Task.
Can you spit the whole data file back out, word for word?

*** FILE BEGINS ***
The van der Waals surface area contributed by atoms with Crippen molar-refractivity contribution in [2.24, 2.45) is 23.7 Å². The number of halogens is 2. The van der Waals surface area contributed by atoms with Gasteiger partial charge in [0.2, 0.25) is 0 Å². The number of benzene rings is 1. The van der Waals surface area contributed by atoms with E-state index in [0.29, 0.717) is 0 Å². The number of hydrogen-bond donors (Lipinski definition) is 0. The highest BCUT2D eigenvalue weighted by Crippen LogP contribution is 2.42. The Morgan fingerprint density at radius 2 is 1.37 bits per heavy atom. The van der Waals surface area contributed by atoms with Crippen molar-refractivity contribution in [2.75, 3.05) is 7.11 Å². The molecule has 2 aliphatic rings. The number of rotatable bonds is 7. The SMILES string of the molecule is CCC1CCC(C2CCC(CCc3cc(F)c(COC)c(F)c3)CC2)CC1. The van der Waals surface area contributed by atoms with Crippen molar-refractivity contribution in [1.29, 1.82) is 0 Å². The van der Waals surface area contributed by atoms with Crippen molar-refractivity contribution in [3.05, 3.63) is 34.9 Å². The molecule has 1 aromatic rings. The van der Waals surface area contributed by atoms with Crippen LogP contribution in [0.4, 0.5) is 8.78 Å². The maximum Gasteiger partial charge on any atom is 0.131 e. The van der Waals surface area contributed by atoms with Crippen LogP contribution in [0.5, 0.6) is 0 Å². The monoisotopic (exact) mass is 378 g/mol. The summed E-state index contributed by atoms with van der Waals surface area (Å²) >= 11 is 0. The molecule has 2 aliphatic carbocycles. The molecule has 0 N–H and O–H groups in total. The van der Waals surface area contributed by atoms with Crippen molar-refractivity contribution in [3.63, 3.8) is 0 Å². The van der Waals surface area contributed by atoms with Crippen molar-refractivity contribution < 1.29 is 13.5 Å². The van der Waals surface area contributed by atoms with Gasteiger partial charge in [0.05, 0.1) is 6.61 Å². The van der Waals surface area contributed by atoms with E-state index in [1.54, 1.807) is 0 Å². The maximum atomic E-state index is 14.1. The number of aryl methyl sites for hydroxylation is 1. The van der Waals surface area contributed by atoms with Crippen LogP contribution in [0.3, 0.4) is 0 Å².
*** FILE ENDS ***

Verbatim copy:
The van der Waals surface area contributed by atoms with Crippen molar-refractivity contribution in [2.24, 2.45) is 23.7 Å². The number of halogens is 2. The van der Waals surface area contributed by atoms with Gasteiger partial charge in [0.2, 0.25) is 0 Å². The number of benzene rings is 1. The van der Waals surface area contributed by atoms with E-state index in [0.29, 0.717) is 0 Å². The number of hydrogen-bond donors (Lipinski definition) is 0. The highest BCUT2D eigenvalue weighted by Crippen LogP contribution is 2.42. The Morgan fingerprint density at radius 2 is 1.37 bits per heavy atom. The van der Waals surface area contributed by atoms with Crippen molar-refractivity contribution in [2.75, 3.05) is 7.11 Å². The molecule has 2 aliphatic rings. The number of rotatable bonds is 7. The SMILES string of the molecule is CCC1CCC(C2CCC(CCc3cc(F)c(COC)c(F)c3)CC2)CC1. The van der Waals surface area contributed by atoms with Crippen molar-refractivity contribution in [1.29, 1.82) is 0 Å². The van der Waals surface area contributed by atoms with Crippen molar-refractivity contribution in [3.05, 3.63) is 34.9 Å². The molecule has 1 aromatic rings. The van der Waals surface area contributed by atoms with Crippen LogP contribution in [0.4, 0.5) is 8.78 Å². The maximum Gasteiger partial charge on any atom is 0.131 e. The van der Waals surface area contributed by atoms with Crippen LogP contribution in [0.5, 0.6) is 0 Å². The monoisotopic (exact) mass is 378 g/mol. The summed E-state index contributed by atoms with van der Waals surface area (Å²) >= 11 is 0. The molecule has 2 aliphatic carbocycles. The molecule has 0 N–H and O–H groups in total. The van der Waals surface area contributed by atoms with Crippen molar-refractivity contribution in [3.63, 3.8) is 0 Å². The van der Waals surface area contributed by atoms with Crippen molar-refractivity contribution < 1.29 is 13.5 Å². The van der Waals surface area contributed by atoms with Gasteiger partial charge in [0.05, 0.1) is 6.61 Å². The van der Waals surface area contributed by atoms with E-state index in [1.54, 1.807) is 0 Å². The maximum atomic E-state index is 14.1. The number of aryl methyl sites for hydroxylation is 1. The van der Waals surface area contributed by atoms with Crippen LogP contribution in [0.3, 0.4) is 0 Å².